Fifteen years into it, we can say with confidence that the 21st century is a century of thresholds. Climate change is not just a distant threat; it’s happening now. The digital age is not just upon us; it’s actively transforming our lives. The products and systems we’ve selected for our annual Green Builder Hot 50 reflect this convergence, and show how new technologies are helping us respond to unprecedented challenges.
Green Builder Media's February 12, 2015 Vantage Enewsletter
Hot 50 Here Now! Each February, Green Builder Media’s editorial team releases our Hot 50 list, comprised of the greenest, most resource efficient, and advanced building products available on the market today.
AECOM continues to offer the most innovative services to meet client needs on projects such as the Chuvashia House in Russia by using cutting-edge science featuring nanotechnology.
What is nanotechnology? The engineering of matter at the atomic and molecular scale — 100,000 times smaller than the diameter of a human hair — to create materials with unique properties and capabilities.
Recently I read a startling statement which pointed to the fact that apparently more people in the world today have cell phones than toilets. It seems that once again I am in the minority, since I do choose to have modern plumbing but not a personal communication device. Anyone who knows me at all is probably aware that I gave up the cell phone in 2005 and haven’t looked back.
The desert-bound city of Las Vegas enjoys average highs of 41⁰C on July days, but drops to a positively frigid 35⁰C in September. So you can imagine the demands on the regional power grid from air conditioning alone. With a population of just under 2 million – not including the tourists – southern Nevada demands a lot of electricity. We spoke with Chris Brophy, Vice President of Corporate Sustainabilty for MGM Resorts International to see what they’re doing to offset the energy demand on the grid.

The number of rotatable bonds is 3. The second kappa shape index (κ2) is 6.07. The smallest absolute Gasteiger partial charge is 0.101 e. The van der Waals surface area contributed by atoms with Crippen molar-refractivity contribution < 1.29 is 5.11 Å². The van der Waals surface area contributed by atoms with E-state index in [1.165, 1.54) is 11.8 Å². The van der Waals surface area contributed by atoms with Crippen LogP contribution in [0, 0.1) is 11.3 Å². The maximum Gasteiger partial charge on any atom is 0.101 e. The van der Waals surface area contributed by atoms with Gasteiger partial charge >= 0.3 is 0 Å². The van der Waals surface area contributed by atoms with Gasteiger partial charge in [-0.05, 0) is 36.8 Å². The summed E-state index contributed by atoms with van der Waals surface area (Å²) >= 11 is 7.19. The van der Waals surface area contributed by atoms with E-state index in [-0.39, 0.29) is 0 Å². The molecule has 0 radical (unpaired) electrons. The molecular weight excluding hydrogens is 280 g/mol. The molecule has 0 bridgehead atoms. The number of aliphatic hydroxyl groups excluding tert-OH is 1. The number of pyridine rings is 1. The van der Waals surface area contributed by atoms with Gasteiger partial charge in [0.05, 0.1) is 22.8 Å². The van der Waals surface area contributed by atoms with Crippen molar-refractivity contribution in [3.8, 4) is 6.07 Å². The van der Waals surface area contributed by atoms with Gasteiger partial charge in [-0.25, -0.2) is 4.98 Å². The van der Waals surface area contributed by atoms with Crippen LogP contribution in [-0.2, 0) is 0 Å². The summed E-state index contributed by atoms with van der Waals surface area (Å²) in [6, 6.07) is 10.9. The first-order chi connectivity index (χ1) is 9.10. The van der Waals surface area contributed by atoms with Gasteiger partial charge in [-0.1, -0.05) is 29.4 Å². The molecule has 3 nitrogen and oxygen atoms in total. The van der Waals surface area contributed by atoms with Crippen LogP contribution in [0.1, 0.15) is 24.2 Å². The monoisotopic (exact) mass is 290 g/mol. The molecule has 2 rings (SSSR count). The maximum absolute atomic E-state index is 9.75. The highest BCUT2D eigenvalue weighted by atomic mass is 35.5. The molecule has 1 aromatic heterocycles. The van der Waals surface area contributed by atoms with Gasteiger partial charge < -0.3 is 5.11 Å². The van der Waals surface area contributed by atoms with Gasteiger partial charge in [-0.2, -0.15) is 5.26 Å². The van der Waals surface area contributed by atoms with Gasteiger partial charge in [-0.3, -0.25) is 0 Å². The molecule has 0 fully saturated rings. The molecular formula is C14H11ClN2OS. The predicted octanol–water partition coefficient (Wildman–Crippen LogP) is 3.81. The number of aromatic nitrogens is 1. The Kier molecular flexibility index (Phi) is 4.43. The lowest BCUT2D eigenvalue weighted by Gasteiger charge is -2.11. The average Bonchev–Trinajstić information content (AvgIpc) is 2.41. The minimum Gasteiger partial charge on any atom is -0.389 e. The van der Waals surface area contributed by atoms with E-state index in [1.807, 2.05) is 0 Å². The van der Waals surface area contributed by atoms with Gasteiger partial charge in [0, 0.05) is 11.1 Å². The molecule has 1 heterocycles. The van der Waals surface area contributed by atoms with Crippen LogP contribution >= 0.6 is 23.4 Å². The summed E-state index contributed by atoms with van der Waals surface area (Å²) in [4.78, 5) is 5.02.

AECOM collaborated with Starwood Hotels’ key stakeholders to develop a list of quantitative data to compel owners to invest in the right sustainability measures.
With an already well-established sustainability program in place, Starwood Hotels and Resorts Worldwide faced a significant obstacle: What next? Once light bulbs are changed and faucets automatized, how does a hotel company compel owners to invest in the right sustainability measures?
I spent last week at the Consumer Electronics Show (CES)—an almost overwhelming ocean of innovation—during which 170,000 people converged on Vegas to see the most advanced and ingenious products, technologies, and prototypes that the human mind can comprehend. This year’s show was as vibrant and interesting as ever, flaunting lofty visions from inventors and entrepreneurs across the globe.
MGM Resorts' Chief Sustainability Officer has been named to a list of the nation's 10 most powerful women in sustainability. Cindy Ortega is on the list, compiled by Green Building & Design magazine, along with Hilary Clinton and corporate executives from companies like Coca-Cola, Google and NRG.
I think we might have ruined the color green. Which is a shame, because it is one hell of a color. Seriously, stop and think for a second. I’ll wait – I’ve got all day in fact, seeing as you are reading this at your leisure. I advocate for sustainability, so when I say “green,” what do you think?
Maybe I’m wrong, but I bet you think of some marketing campaign by a company espousing its environmentally friendly practices. If not that, you probably just think of a blue recycling bin (oh, the irony). Those are great things and all, but shouldn’t we mean more than that?
CEO uses greenery to filter the filthy New Delhi air that doctors said was killing him.
On the roof of an office building in India's capital, the world's smoggiest city, Kamal Meattle has a unique tactic for cleaning the air: a greenhouse with 400 common plants, including mother-in-law's tongue.
Meattle, the CEO of Paharpur Business Centre, has 800 other plants spread throughout the building's lower six floors, greening each room and hallway. Their job: remove soot and other chemicals from the often charcoal-colored outdoor air.